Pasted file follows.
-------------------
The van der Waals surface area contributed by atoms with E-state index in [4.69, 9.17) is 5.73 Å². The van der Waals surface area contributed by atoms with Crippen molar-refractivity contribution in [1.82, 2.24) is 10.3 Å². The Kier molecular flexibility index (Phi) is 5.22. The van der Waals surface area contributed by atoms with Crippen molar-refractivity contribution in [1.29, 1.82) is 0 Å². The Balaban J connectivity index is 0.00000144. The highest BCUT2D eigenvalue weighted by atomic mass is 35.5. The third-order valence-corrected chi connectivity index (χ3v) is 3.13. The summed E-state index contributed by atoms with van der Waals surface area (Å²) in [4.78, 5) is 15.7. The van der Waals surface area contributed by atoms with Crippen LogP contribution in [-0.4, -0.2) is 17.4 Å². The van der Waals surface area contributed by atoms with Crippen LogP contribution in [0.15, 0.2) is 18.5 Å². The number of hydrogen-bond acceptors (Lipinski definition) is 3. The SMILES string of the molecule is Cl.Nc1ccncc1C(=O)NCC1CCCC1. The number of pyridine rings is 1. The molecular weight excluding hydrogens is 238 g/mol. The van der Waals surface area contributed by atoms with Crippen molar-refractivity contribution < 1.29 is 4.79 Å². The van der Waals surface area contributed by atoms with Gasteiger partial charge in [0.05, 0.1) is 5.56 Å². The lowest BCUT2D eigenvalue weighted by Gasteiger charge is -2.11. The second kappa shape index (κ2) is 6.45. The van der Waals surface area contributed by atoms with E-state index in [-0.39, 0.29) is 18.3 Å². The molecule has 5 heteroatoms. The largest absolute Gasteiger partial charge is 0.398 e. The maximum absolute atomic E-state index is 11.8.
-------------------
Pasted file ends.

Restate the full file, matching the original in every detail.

The van der Waals surface area contributed by atoms with E-state index in [4.69, 9.17) is 5.73 Å². The van der Waals surface area contributed by atoms with Crippen molar-refractivity contribution in [1.82, 2.24) is 10.3 Å². The Kier molecular flexibility index (Phi) is 5.22. The van der Waals surface area contributed by atoms with Crippen molar-refractivity contribution in [1.29, 1.82) is 0 Å². The Balaban J connectivity index is 0.00000144. The highest BCUT2D eigenvalue weighted by atomic mass is 35.5. The third-order valence-corrected chi connectivity index (χ3v) is 3.13. The summed E-state index contributed by atoms with van der Waals surface area (Å²) in [4.78, 5) is 15.7. The van der Waals surface area contributed by atoms with Crippen LogP contribution in [-0.4, -0.2) is 17.4 Å². The van der Waals surface area contributed by atoms with Crippen LogP contribution in [0.15, 0.2) is 18.5 Å². The number of hydrogen-bond acceptors (Lipinski definition) is 3. The SMILES string of the molecule is Cl.Nc1ccncc1C(=O)NCC1CCCC1. The number of pyridine rings is 1. The molecular weight excluding hydrogens is 238 g/mol. The van der Waals surface area contributed by atoms with Crippen molar-refractivity contribution < 1.29 is 4.79 Å². The van der Waals surface area contributed by atoms with Gasteiger partial charge in [0.05, 0.1) is 5.56 Å². The lowest BCUT2D eigenvalue weighted by Gasteiger charge is -2.11. The second kappa shape index (κ2) is 6.45. The van der Waals surface area contributed by atoms with E-state index in [-0.39, 0.29) is 18.3 Å². The molecule has 5 heteroatoms. The largest absolute Gasteiger partial charge is 0.398 e. The maximum absolute atomic E-state index is 11.8.